In this article, we’ll look at Energy Transfer Equity’s (ETE) and Energy Transfer Partners’ (ETP) price forecast after the 3Q17 earnings announcement. But first, let’s analyze their recent market performance. ETE and ETP and expected to receive a positive reaction from investors due to strong 3Q17 operating performance. At the same time, a rise in partnerships’ borrowing remains a concern. We’ll look more into this concern in the next part of this series.
ETE’s and ETP’s stocks have been quite volatile over the recent trading sessions. ETP recently saw a new 52-week low of $16.4 while ETE saw a four-month low of $16.1. However, ETE has recovered significantly since then, driven by a strong rally in crude oil prices.
Overall, ETE and ETP have lost 3.2% and 27.8% since the beginning of this year. At the same time, the Alerian MLP ETF (AMLP) has fallen 12.7%. ETE is outperforming AMLP by 950 basis points. However, they’re both underperforming the SPDR S&P 500 ETF (SPY)(SPX-INDEX) in 2017 to date.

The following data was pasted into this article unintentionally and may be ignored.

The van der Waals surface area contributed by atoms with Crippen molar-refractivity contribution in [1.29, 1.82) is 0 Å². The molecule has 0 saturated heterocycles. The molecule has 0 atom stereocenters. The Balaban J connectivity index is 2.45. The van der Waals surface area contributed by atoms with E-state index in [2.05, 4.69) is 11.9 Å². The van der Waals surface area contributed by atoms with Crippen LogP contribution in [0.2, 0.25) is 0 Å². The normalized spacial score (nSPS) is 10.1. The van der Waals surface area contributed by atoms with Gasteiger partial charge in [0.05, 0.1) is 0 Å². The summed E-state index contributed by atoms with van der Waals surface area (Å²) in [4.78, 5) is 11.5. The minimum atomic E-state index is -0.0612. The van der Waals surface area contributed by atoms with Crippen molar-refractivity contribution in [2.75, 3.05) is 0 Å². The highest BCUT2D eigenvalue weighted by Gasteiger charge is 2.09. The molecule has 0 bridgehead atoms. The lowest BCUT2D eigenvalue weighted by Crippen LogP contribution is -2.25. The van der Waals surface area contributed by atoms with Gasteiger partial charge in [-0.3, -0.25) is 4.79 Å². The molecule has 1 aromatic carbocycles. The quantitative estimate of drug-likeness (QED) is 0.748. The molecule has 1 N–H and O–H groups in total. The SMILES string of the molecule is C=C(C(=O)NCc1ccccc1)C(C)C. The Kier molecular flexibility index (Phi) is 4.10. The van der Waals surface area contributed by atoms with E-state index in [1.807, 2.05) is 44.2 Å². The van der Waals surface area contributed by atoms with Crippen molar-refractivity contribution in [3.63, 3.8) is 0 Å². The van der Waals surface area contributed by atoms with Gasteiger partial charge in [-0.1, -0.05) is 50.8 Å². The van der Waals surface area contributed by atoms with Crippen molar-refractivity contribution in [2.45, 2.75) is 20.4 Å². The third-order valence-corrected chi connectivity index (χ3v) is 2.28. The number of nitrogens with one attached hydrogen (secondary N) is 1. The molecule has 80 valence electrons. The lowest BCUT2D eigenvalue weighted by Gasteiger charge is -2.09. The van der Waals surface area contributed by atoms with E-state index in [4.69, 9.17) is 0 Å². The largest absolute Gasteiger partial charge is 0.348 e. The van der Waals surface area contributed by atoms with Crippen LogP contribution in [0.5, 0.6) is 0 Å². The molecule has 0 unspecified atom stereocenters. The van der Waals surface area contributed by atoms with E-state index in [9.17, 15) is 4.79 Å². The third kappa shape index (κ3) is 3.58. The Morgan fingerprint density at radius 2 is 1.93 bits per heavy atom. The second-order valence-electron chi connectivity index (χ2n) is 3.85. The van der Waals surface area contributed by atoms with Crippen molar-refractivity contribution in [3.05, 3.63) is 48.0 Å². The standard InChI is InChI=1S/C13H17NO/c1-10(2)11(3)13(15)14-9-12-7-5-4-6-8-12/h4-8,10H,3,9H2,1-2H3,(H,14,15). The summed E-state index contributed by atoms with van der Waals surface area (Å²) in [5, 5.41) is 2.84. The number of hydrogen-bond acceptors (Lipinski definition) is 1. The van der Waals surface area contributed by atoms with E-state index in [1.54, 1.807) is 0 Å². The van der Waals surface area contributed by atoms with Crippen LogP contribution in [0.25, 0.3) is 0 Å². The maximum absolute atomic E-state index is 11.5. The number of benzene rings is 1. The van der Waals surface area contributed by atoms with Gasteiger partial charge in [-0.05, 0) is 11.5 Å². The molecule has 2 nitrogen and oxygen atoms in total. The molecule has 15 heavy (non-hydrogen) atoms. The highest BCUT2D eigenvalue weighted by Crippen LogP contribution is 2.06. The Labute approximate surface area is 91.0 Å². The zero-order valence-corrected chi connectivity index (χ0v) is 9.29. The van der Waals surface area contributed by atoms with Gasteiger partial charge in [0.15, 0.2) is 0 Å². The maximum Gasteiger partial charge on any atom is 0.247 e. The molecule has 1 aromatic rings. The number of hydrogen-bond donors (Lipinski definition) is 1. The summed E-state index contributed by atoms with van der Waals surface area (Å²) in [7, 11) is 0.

ETE recently rose above both its short-term (50-day) and long-term (200-day) moving average. ETE was trading 6.2% above its 50-day SMA (simple moving average) and 4.3% above its 200-day SMA as of November 7, which indicates bullish sentiment in the stock.
At the same time, ETP is still trading below the short-term and long-term moving averages. ETP was trading 5.4% and 19.7% below the respective historical averages. This difference might indicate bearish sentiment in ETP. However, strong 3Q17 earnings, the recent rally in crude oil prices, and a recovery in drilling activity could push ETP above its short-term moving average, resulting in bullish sentiment.
Energy Transfer Equity’s and Energy Transfer Partners’ 30-day implied volatility was 37.2% and 32.4%, respectively, as of November 7. Based on their respective implied volatiles, ETE and ETP might trade in the range of $17.74–$19.66 and $16.56-$18.13, respectively, in the next seven days. The two publicly traded partnerships are expected to trade within this range with a 68.0% probability, assuming a standard deviation of one and a normal distribution of prices.